Hispanics value everyone and believe they should be treated with dignity and courtesy regardless of their social status. Generally, when someone is treated with respect, they respond in the same way. A person has value because of who they are, not because of what they have. This is similar to what Genesis 1:26 teaches us. The value of human beings lies in the fact that God created human beings in His image and likeness. The value of human beings does not depend on their skin color, social position, political party, ability or talent, or even level of spirituality.
Hispanics don’t do business in a transactional way but in a relational way. Honesty is the most important ingredient that determines a person’s credibility because it builds trust.“Honesty is the most important ingredient that determines a person's credibility because it builds trust.” — @AngeelJordan Click To Tweet
For Hispanics, work is not just a way to earn a living. It is a symbol of taking care of family. Since family is the most important value, work has meaning and dignity. People will do anything as long as they can feed their families. They will feel good and honorable.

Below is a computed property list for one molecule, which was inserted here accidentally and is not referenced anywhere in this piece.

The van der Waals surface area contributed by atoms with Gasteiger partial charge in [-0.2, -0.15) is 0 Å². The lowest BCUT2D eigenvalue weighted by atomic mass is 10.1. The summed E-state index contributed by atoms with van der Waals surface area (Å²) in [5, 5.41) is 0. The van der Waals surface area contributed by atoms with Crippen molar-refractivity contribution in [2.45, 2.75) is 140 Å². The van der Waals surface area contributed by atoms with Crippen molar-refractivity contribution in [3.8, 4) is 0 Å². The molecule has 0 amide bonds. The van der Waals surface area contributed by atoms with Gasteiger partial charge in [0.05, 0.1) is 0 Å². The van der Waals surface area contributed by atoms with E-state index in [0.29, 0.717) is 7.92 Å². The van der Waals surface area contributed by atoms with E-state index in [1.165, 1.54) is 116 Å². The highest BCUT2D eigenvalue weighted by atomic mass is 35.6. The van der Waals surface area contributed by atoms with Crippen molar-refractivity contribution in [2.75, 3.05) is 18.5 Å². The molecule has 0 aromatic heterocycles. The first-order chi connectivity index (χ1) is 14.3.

7. Serving and helping others
The essence of collectivist cultures such as the Hispanic culture is the common good. This is evident when you greet someone, who may respond with, “a sus órdenes” or ”at your service.” When something is requested, a Hispanic may respond with “para servirle” or ”to serve you.” And a more direct response is “mande,” which literally means “tell me what you want me to do.” And if the person is nice, it means “if this makes you happy, I will do my best to do it.”
8. Faith and hope
The values of service, compassion, responsibility for all, and generosity are based on their spiritual beliefs. The spirituality of the Hispanic community is centered on relationships and responsibility for all. Faith has inspired courage in Hispanics and gives hope for a better future.
Treating people like family, being generous, having respect for everyone regardless of their situation or position, keeping your word, and serving are the pillars of Hispanics. By being nice, friendly, and approachable, an outsider can become part of the extended family. Maintaining a positive and friendly relationship is the best way to reach out and establish meaningful relationships in ministry.
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Angel is the director of the Hispanic initiatives ministry at Billy Graham Evangelistic Association.